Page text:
The Prophet Abinadi, Part 4, Conclusion
“Now the eyes of the people were blinded; therefore they hardened their hearts against the words of Abinadi, and they sought from that time forward to take him. And king Noah hardened his heart against the word of the Lord, and he did not repent of his evil doings” (Mosiah 11:29).
King Noah chose not to repent after hearing the Lord’s invitation. Though he may have almost been persuaded, it is more difficult to do what is right when supported by “friends in iniquity” (Mosiah 17:11; 29:22-23). To trample under-foot the commandments of God is a fearful thing to undertake in solitude, so the coward seeks to be upheld by a support group.
The king and his people had at least a couple of years to think about Abinadi’s initial message (Mosiah 12:1). Because they “hardened their hearts against my words,” the Lord commanded Abinadi to return again and prophesy to the people (ibid).
God calls king Noah and his people “this my people” two times (vv. 1, 4). We tend not to think about them this way when we read and tell the story. What does it mean that the Lord called them “this my people?” Does it mean that they were chosen? What about the people of the kingdom under Zeniff? Were they a chosen people? If chosen, and if the Lord’s people, what lessons can we learn from them? The Lord has also called the latter-day saints “my people” throughout our revelations (D&C 105:6; 119:3; 124:92, and many more). What does it mean to be the Lord’s people?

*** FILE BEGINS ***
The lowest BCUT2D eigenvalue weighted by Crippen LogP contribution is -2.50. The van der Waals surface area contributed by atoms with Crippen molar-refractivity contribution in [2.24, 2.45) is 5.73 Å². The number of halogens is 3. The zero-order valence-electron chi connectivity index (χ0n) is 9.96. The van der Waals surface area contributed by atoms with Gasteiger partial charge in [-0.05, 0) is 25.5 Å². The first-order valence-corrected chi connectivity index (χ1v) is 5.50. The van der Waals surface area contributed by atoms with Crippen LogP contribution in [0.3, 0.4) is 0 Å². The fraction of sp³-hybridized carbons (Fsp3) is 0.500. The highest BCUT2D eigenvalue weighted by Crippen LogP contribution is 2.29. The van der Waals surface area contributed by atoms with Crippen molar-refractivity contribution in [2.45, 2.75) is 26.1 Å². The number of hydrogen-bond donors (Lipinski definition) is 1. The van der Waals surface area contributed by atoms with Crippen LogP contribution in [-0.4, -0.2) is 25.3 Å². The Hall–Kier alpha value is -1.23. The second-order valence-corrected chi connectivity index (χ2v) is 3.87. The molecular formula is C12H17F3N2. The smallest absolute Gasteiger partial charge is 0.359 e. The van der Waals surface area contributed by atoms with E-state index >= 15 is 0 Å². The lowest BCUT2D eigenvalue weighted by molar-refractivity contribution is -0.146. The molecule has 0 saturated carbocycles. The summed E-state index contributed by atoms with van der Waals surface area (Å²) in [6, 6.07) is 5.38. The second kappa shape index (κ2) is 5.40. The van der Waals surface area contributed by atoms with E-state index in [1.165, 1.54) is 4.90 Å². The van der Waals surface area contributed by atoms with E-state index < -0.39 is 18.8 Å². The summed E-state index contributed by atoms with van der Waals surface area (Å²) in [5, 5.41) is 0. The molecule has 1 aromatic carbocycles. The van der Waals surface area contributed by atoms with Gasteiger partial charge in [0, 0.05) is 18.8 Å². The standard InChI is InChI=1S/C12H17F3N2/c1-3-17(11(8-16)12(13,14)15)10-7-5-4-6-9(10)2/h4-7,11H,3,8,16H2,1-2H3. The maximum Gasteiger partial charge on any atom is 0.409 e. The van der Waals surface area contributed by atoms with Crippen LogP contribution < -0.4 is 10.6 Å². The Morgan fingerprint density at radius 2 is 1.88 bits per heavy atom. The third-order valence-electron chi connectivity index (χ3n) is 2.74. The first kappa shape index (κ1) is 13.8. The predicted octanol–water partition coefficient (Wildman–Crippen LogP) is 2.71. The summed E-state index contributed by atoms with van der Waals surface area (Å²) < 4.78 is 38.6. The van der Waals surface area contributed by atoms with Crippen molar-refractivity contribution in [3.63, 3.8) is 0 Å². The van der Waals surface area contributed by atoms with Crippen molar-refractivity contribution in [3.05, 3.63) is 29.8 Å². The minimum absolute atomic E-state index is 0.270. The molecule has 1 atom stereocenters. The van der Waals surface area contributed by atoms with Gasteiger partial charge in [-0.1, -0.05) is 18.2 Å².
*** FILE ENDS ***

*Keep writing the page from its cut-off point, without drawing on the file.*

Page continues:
The things covered in a short four-part series on Noah and then on Abinadi only begin to investigate the text in an honest way. There is much more to the story we have left unexamined.
Chapters 12, 13, 14, and 15 are far more doctrinally rich than the few verses we’ve looked at in chapter 11. In chapter 12, Abinadi begins teaching them of Isaiah’s writings, and warns them about setting their hearts on riches. In 13 we see God’s messenger speak with “power and authority from God,” and how the hand of the Lord protects those who have a divine commission, or “keys,” to bring a message of repentance until they’ve done all that is asked of them. He teaches them of the Ten Commandments, because they need reminding on what it really means to live them. Chapters 14 and 15 are rich in Christological content.
On the whole, this story is a Godsend for us who inherit the book in the latter days. God desires “this my people” to understand how to come unto Christ and be saved. Christ warned us to “beware of false prophets,” and has given to us in the Book of Mormon tools by which we may discern true prophets (3 Ne. 14:15). They preach repentance, just as Christ invited all to repent and come unto him. Abinadi is a prototype prophet because he is a type of Christ. What is it that you can learn from him?